Those first lessons for skiing and snowboarding often feel unnatural and can result in falls, bumps, bruises and aching legs. Yes, this is for both skiers and snowboarders.
Basically, it boils down to personal preference and perseverance in deciding which sport you’d like to learn first.
When it comes to ski or snowboard, we’ve all gotta start somewhere. And when it comes to learning skiing vs snowboarding, there isn’t much in it at the start, so don’t this put you off.
Will I hurt myself learning to ski or snowboard?
Lets be honest. Both skiing and snowboarding are physically demanding, and you will likely end up falling over whichever sport you do. Every beginner skier will find themselves struggling to stay upright and you can pretty much expect to fall, especially in the beginner stage, quite regularly.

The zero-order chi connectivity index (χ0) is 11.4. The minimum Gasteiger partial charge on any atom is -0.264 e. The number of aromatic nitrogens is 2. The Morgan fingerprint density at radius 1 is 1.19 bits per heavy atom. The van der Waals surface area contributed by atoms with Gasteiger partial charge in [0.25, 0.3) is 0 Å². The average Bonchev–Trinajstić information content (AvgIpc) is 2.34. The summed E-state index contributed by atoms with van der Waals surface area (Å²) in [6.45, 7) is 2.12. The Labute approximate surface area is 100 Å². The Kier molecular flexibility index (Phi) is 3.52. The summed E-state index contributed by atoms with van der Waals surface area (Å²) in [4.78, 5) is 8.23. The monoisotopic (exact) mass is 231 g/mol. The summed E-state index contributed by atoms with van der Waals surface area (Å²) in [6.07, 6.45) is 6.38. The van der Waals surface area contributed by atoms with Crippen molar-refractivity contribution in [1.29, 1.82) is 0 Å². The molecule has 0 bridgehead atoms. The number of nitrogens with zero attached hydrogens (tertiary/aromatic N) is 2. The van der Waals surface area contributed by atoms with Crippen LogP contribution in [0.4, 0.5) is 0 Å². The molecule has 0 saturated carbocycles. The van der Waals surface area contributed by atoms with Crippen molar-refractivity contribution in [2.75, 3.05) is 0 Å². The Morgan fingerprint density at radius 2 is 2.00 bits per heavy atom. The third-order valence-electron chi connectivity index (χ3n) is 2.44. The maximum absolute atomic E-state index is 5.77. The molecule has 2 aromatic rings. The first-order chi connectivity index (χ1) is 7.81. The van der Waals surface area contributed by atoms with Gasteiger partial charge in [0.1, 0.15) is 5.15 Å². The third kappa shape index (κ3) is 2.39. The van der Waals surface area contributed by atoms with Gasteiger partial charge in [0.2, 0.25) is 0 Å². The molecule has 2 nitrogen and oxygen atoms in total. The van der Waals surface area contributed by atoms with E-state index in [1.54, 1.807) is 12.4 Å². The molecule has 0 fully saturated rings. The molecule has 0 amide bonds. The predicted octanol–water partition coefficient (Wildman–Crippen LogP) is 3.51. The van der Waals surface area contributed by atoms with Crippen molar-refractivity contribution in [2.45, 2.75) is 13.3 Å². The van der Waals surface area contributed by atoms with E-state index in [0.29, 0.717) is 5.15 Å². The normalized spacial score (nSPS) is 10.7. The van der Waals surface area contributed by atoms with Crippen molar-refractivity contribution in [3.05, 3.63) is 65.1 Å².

While some people might find snowboarding easier to progress, mastering that body position, keeping the board edge and mastering turns does mean that you will find yourself falling over A LOT.
The first week on both skis or snowboard will be painful. And yes, you will have bruises, most likely.
Most people manage to get away with a few awkward falls. So if you’re worried about broken arms or legs, don’t worry, this is VERY unlikely.
In short, yes, expect some falls.
BUT…. Its a hella lot of fun.
Learning to ski or snowboard is just the first step in what often ends up being a life long love affair.
Looking for beginners ski or snowboard holidays? Check out SkiWorld who offer full learner holiday packages.
What are the pros and cons of skiing vs snowboarding